As the music blog Sleevage explains, “[The] cover appears destined for iconic status because it conveys so much with so little. The aggressive fury in the fist plays in stark contrast to the sensuous colors and textures of the egg.”
Considering the memorable, minimalist design of It’s Blitz, it’s no surprise to learn that the album cover’s photograph was taken by well-known Swiss contemporary artist Urs Fischer.
Fischer is predominantly known for creating art installations that incorporate unconventional objects found in our everyday surroundings. Whether using fruit, candles, chairs, or bread, Fischer has said that he enjoys placing the spotlight on imagery commonly found within today’s consumerism.

The artist is also known for creating installations that incorporate dramatic anti-art or Neo-Dada gestures. For example, he cut enormous holes out of the gallery walls for the 2006 Whitney Biennial and then drilled through the entire floor of a room in a West Village gallery. 

The Yeah Yeah Yeah’s came upon Urs Fischer’s work after admiring the cover art for Services’ Eat Prey Love, which Fischer also photographed. It’s no surprise that a band whose front woman often encompasses an in-your-face musical persona would be magically paired with a contemporary artist of similar carriage to create an album design that still gets talked about today.  

Album Design - Yeah Yeah Yeah’s It’s Blitz

When I think about some of my favorite album cover designs that have been released over the last few years, one album that immediately comes to mind is the Yeah Yeah Yeah’s It’s Blitz (2009). The album cover features a striking, action photograph of lead singer Karen O crushing a raw egg in her hand.

As the music blog Sleevage explains, “[The] cover appears destined for iconic status because it conveys so much with so little. The aggressive fury in the fist plays in stark contrast to the sensuous colors and textures of the egg.”

Considering the memorable, minimalist design of It’s Blitz, it’s no surprise to learn that the album cover’s photograph was taken by well-known Swiss contemporary artist Urs Fischer.

Fischer is predominantly known for creating art installations that incorporate unconventional objects found in our everyday surroundings. Whether using fruit, candles, chairs, or bread, Fischer has said that he enjoys placing the spotlight on imagery commonly found within today’s consumerism.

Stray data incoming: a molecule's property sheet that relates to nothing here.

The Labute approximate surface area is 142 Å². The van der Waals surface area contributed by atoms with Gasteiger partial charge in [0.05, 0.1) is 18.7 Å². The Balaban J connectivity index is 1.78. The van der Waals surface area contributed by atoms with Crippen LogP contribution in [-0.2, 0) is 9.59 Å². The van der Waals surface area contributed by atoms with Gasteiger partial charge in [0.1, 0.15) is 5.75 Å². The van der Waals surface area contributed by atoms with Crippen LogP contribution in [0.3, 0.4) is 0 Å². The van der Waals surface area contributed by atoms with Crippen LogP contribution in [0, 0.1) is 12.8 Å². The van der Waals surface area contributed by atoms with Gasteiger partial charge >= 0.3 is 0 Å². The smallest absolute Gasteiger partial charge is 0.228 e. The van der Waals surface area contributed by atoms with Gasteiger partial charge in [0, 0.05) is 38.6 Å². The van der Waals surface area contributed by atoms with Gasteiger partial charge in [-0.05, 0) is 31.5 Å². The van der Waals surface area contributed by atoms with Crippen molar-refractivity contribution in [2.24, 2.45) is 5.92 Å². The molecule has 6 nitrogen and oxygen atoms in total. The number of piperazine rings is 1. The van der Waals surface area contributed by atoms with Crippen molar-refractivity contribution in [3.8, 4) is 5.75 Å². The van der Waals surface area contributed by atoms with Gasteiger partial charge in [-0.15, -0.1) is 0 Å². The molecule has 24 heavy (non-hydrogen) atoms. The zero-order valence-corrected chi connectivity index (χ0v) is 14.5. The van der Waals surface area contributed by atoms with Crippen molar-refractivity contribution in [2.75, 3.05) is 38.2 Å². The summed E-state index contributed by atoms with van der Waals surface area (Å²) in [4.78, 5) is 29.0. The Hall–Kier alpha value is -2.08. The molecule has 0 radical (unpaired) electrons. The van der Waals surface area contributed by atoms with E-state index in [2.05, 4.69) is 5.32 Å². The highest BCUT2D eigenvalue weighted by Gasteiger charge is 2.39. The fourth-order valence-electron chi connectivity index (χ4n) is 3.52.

The artist is also known for creating installations that incorporate dramatic anti-art or Neo-Dada gestures. For example, he cut enormous holes out of the gallery walls for the 2006 Whitney Biennial and then drilled through the entire floor of a room in a West Village gallery. 

The Yeah Yeah Yeah’s came upon Urs Fischer’s work after admiring the cover art for Services’ Eat Prey Love, which Fischer also photographed. It’s no surprise that a band whose front woman often encompasses an in-your-face musical persona would be magically paired with a contemporary artist of similar carriage to create an album design that still gets talked about today.  

The Baroque Stylings of “Losing My Religion”

It’s hard to believe that this video is now over twenty years old, but R.E.M.’s music video for “Losing my Religion” still serves as a prime example of the ways that fine art movements can transform a song from an auditory experience to a visual one.

"Losing My Religion" was directed by Tarsem Singh, an Indian director whose filmography includes various music videos, The Cell, and most recently, Mirror Mirror. Singh wanted to create a melodramatic, dreamlike music video reflective of art from the Baroque period. In particular, he drew inspiration from Italian artist Caravaggio.

Caravaggio created paintings that featured realistic figures amidst sharp contrasts of light and dark through a practice known as “chiaroscuro.” He used live models, positioned in theatrical, dramatic settings, when developing his paintings and much of his artwork was seen as sacrilegious. A death warrant was even issued for Caravaggio by the Pope.

"Losing My Religion" was hugely successful during its release in 1991. The music video won six MTV Music Awards, including awards for Best Art Direction and Video of the Year.

The religious nature of the song’s lyrics, combined with religious figures like angels, sharp contrasts in lighting, and the expressive placement of figures mimic Caravaggio’s work so strongly that, at times, it’s almost as if we are staring at paintings which have briefly come to life within the confines of their frames.

Album Design - Buke and Gase’s General Dome
Buke and Gase are an inventive Brooklyn-based music duo who use handmade instruments to create an indie-rock sound all their own. Members Aron and Arone predominately play a buke (baritone ukulele) and a gase (hybrid of a guitar and a bass) while performing, hence the band’s name, and as a result, their music has a fresh, progressive sound that evokes a simultaneously played orchestra of assorted instruments.